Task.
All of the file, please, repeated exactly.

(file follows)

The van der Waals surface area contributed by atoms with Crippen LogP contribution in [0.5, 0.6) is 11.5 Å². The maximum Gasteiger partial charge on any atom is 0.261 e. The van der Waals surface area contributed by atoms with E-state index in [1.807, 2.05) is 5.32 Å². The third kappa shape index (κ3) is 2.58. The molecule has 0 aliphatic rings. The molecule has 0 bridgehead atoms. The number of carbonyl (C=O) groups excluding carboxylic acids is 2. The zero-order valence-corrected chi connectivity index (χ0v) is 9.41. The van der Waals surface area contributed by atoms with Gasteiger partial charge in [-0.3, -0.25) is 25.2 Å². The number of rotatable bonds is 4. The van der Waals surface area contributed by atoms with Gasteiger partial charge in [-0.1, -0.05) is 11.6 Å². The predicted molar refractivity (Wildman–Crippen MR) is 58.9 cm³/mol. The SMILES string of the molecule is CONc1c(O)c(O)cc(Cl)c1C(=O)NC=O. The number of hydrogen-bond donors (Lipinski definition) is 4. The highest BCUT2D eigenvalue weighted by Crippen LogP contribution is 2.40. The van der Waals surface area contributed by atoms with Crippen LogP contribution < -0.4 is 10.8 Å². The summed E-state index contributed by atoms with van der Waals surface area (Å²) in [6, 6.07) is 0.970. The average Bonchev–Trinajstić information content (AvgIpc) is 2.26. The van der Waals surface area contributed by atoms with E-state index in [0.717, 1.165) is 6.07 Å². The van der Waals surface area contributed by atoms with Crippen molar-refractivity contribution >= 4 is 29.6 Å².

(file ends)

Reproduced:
The van der Waals surface area contributed by atoms with Crippen LogP contribution in [0.5, 0.6) is 11.5 Å². The maximum Gasteiger partial charge on any atom is 0.261 e. The van der Waals surface area contributed by atoms with E-state index in [1.807, 2.05) is 5.32 Å². The third kappa shape index (κ3) is 2.58. The molecule has 0 aliphatic rings. The molecule has 0 bridgehead atoms. The number of carbonyl (C=O) groups excluding carboxylic acids is 2. The zero-order valence-corrected chi connectivity index (χ0v) is 9.41. The van der Waals surface area contributed by atoms with Gasteiger partial charge in [-0.3, -0.25) is 25.2 Å². The number of rotatable bonds is 4. The van der Waals surface area contributed by atoms with Gasteiger partial charge in [-0.1, -0.05) is 11.6 Å². The predicted molar refractivity (Wildman–Crippen MR) is 58.9 cm³/mol. The SMILES string of the molecule is CONc1c(O)c(O)cc(Cl)c1C(=O)NC=O. The number of hydrogen-bond donors (Lipinski definition) is 4. The highest BCUT2D eigenvalue weighted by Crippen LogP contribution is 2.40. The van der Waals surface area contributed by atoms with Crippen LogP contribution < -0.4 is 10.8 Å². The summed E-state index contributed by atoms with van der Waals surface area (Å²) in [6, 6.07) is 0.970. The average Bonchev–Trinajstić information content (AvgIpc) is 2.26. The van der Waals surface area contributed by atoms with E-state index in [0.717, 1.165) is 6.07 Å². The van der Waals surface area contributed by atoms with Crippen molar-refractivity contribution >= 4 is 29.6 Å².